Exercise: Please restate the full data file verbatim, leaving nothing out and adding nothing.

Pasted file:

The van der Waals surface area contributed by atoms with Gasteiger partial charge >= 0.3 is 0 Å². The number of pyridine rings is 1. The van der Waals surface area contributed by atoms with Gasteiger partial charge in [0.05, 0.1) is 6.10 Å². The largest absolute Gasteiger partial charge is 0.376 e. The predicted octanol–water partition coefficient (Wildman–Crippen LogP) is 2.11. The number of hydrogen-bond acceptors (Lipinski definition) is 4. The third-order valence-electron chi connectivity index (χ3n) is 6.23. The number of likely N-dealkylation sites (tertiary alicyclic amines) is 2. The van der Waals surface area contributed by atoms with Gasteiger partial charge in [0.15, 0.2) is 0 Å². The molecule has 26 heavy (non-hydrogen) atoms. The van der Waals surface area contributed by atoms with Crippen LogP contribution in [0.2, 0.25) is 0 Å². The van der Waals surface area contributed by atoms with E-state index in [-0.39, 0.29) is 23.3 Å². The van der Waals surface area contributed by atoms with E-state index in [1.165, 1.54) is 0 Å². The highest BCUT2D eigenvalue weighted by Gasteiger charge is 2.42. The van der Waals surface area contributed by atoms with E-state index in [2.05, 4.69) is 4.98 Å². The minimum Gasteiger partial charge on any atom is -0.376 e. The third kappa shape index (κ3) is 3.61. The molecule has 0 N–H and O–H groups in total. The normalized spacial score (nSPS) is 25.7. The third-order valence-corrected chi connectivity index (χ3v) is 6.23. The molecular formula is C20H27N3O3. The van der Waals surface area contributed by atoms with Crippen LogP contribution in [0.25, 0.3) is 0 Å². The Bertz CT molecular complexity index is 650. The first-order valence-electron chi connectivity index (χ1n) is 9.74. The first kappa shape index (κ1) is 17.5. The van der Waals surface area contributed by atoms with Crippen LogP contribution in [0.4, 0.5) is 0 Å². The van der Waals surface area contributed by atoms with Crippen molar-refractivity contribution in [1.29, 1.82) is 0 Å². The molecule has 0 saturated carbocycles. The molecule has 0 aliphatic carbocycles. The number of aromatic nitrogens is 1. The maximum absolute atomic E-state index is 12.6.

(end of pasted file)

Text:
The van der Waals surface area contributed by atoms with Gasteiger partial charge >= 0.3 is 0 Å². The number of pyridine rings is 1. The van der Waals surface area contributed by atoms with Gasteiger partial charge in [0.05, 0.1) is 6.10 Å². The largest absolute Gasteiger partial charge is 0.376 e. The predicted octanol–water partition coefficient (Wildman–Crippen LogP) is 2.11. The number of hydrogen-bond acceptors (Lipinski definition) is 4. The third-order valence-electron chi connectivity index (χ3n) is 6.23. The number of likely N-dealkylation sites (tertiary alicyclic amines) is 2. The van der Waals surface area contributed by atoms with Gasteiger partial charge in [0.15, 0.2) is 0 Å². The molecule has 26 heavy (non-hydrogen) atoms. The van der Waals surface area contributed by atoms with Crippen LogP contribution in [0.2, 0.25) is 0 Å². The van der Waals surface area contributed by atoms with E-state index in [-0.39, 0.29) is 23.3 Å². The van der Waals surface area contributed by atoms with E-state index in [1.165, 1.54) is 0 Å². The highest BCUT2D eigenvalue weighted by Gasteiger charge is 2.42. The van der Waals surface area contributed by atoms with E-state index in [2.05, 4.69) is 4.98 Å². The minimum Gasteiger partial charge on any atom is -0.376 e. The third kappa shape index (κ3) is 3.61. The molecule has 0 N–H and O–H groups in total. The normalized spacial score (nSPS) is 25.7. The third-order valence-corrected chi connectivity index (χ3v) is 6.23. The molecular formula is C20H27N3O3. The van der Waals surface area contributed by atoms with Crippen LogP contribution in [0.25, 0.3) is 0 Å². The Bertz CT molecular complexity index is 650. The first-order valence-electron chi connectivity index (χ1n) is 9.74. The first kappa shape index (κ1) is 17.5. The van der Waals surface area contributed by atoms with Crippen LogP contribution in [0.4, 0.5) is 0 Å². The van der Waals surface area contributed by atoms with Crippen molar-refractivity contribution in [1.29, 1.82) is 0 Å². The molecule has 0 saturated carbocycles. The molecule has 0 aliphatic carbocycles. The number of aromatic nitrogens is 1. The maximum absolute atomic E-state index is 12.6.